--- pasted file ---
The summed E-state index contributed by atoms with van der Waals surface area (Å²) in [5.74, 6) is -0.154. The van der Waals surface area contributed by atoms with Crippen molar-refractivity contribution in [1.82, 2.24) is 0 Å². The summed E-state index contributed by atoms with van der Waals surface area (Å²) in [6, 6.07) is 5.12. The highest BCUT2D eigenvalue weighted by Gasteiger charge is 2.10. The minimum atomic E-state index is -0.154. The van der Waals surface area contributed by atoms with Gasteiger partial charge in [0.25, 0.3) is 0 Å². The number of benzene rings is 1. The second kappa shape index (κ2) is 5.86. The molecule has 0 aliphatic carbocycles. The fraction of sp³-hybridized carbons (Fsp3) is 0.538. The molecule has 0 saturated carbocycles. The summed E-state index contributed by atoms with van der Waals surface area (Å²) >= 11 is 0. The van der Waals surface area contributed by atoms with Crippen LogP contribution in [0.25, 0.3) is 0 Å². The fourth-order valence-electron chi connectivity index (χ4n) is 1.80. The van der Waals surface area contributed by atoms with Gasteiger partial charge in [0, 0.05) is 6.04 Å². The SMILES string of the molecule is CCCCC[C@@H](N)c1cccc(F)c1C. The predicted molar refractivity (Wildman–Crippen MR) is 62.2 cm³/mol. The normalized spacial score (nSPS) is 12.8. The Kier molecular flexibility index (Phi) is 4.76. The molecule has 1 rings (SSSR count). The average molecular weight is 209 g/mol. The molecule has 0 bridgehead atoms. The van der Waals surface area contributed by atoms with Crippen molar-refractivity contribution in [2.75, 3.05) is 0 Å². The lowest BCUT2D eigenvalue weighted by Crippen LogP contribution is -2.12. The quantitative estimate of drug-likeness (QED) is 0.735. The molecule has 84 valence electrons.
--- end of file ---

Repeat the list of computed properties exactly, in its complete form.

The summed E-state index contributed by atoms with van der Waals surface area (Å²) in [5.74, 6) is -0.154. The van der Waals surface area contributed by atoms with Crippen molar-refractivity contribution in [1.82, 2.24) is 0 Å². The summed E-state index contributed by atoms with van der Waals surface area (Å²) in [6, 6.07) is 5.12. The highest BCUT2D eigenvalue weighted by Gasteiger charge is 2.10. The minimum atomic E-state index is -0.154. The van der Waals surface area contributed by atoms with Gasteiger partial charge in [0.25, 0.3) is 0 Å². The number of benzene rings is 1. The second kappa shape index (κ2) is 5.86. The molecule has 0 aliphatic carbocycles. The fraction of sp³-hybridized carbons (Fsp3) is 0.538. The molecule has 0 saturated carbocycles. The summed E-state index contributed by atoms with van der Waals surface area (Å²) >= 11 is 0. The van der Waals surface area contributed by atoms with Crippen LogP contribution in [0.25, 0.3) is 0 Å². The fourth-order valence-electron chi connectivity index (χ4n) is 1.80. The van der Waals surface area contributed by atoms with Gasteiger partial charge in [0, 0.05) is 6.04 Å². The SMILES string of the molecule is CCCCC[C@@H](N)c1cccc(F)c1C. The predicted molar refractivity (Wildman–Crippen MR) is 62.2 cm³/mol. The normalized spacial score (nSPS) is 12.8. The Kier molecular flexibility index (Phi) is 4.76. The molecule has 1 rings (SSSR count). The average molecular weight is 209 g/mol. The molecule has 0 bridgehead atoms. The van der Waals surface area contributed by atoms with Crippen molar-refractivity contribution in [2.75, 3.05) is 0 Å². The lowest BCUT2D eigenvalue weighted by Crippen LogP contribution is -2.12. The quantitative estimate of drug-likeness (QED) is 0.735. The molecule has 84 valence electrons.